Paro and Tiger’s Nest

Sunday – We left early, taking our bus to the trailhead (2600m/8525ft) for Tiger’s Nest monastery (3120m/10240ft). It was a steep climb (8.4km/5.2 miles round trip – 521m/1715ft elevation gain) so I hired a horse, which may or may not have been a good idea. The saddle was loose so it wasn’t easy to stay on as it went straight up the trail, led by its handler.

At the halfway point, the horse ride ended at a small cafeteria (2895m/9498ft). We gathered the group there, and trekked on another hour or so until we stopped at the shuttered Tashi Tashi Cafe for lunch. For some reason involving permit problems (just like in the good old USA!) they were closed, but we were welcomed by the family when we stopped for lunch, taking over their terrace. Two students from the culinary school were with us and unpacked a nice picnic they had made for our meal on the sunny deck overlooking the valley.

From there it was a slog, to the highest point on the trail, looking across to our destination, so near yet so far. The lookout was followed by another steep descent to a bridge below a high waterfall spilling down the gorge. Here there were colorful prayer flags hung everywhere.

Then came the final climb to the monastery itself. After the long trek the time we spent exploring it seemed all too brief. There was a nice moment sitting in the room adjoining Guru Rimpoche’s cave where a nun gave each of us amulets. Of course there was the old “no pictures” rule inside the monastery, here with a guard who required us to check cameras and bags. Still it was a spectacular and inspirational place which I’ll remember as long as those memory cells keep firing.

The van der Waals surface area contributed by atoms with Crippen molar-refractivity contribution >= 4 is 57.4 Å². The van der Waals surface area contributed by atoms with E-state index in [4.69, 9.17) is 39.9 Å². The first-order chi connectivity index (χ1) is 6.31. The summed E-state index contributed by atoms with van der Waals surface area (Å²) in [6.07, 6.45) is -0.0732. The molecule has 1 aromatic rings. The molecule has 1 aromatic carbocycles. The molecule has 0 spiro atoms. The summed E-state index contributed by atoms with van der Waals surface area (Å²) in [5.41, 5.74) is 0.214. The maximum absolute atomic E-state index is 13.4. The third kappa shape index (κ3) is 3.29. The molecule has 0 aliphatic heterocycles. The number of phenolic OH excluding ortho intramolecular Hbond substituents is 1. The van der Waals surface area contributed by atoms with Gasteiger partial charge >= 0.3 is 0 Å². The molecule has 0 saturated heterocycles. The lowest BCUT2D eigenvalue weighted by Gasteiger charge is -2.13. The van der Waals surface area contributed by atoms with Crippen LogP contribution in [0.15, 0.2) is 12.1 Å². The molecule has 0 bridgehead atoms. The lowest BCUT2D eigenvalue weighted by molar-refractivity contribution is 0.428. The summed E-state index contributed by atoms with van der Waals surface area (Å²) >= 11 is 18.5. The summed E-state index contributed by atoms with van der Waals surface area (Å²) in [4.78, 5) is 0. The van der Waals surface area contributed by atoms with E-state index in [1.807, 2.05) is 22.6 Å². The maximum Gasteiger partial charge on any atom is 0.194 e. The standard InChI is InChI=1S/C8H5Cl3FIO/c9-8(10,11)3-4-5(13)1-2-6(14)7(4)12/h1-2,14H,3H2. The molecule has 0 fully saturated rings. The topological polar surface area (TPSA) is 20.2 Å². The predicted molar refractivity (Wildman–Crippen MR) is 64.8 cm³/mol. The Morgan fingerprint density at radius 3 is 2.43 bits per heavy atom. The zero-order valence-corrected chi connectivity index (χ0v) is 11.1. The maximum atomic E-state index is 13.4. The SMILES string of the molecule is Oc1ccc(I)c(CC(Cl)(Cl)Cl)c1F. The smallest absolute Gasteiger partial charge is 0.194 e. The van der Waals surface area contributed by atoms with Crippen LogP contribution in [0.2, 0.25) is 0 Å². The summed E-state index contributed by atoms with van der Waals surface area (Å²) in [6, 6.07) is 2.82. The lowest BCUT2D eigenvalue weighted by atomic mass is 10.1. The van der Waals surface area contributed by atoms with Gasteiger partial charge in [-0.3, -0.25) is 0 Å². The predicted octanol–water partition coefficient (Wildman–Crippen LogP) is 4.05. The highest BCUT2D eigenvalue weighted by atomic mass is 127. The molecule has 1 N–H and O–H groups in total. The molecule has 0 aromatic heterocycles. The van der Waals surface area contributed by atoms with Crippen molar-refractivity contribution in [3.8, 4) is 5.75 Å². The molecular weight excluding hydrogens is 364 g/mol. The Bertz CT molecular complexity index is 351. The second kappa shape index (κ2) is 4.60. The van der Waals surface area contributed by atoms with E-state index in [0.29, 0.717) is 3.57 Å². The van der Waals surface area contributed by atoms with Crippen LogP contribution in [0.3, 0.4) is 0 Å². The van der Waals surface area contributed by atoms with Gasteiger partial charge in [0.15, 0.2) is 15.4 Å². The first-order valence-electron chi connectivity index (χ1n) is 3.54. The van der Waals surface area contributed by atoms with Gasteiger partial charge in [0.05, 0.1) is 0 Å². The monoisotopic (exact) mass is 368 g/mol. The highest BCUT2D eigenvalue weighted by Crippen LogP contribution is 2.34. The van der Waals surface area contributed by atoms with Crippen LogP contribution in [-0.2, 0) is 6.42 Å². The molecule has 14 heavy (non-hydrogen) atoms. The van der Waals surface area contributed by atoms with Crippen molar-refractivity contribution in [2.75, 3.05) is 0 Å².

Walking down, we stopped to make video interviews, as I had offered to work on Kutira’s next promotional video for this trip. Positive reviews! For a while, it looked like it might rain, but fortunately it didn’t. We finally arrived at the parking area, tired and happy.

On the way back, the bus stopped for an audience with another monk we had met at the Bumthang airport, Jigdrel Teshe. He is considered the reincarnation of Dudjom Dorjee.

We encountered this friendly young monk who is noted as one of the four greatest meditation teachers today. He was identified as a reincarnate when he was only 3 years old, and installed in a ceremony in Nepal which Winna attended. From then, his life has been in training, and now he is beginning his career as a teacher. He also is a music fan! Although tired from the day’s walk, we were glad he took the time to meet us.

After that we arrived at the culinary school where Dasho and Ashi awaited us with parting gifts of ceramic face masks. They really are the most generous and gracious people I’ve met in a very long time, and it was quite touching that they had made the journey from Thimpu and waited for our return. It was hard to say goodbye, it was like they were telling us, “y’all come back, now!”

Following another great meal at the culinary school, it was early to bed…such an incredible trip, it all went by so fast…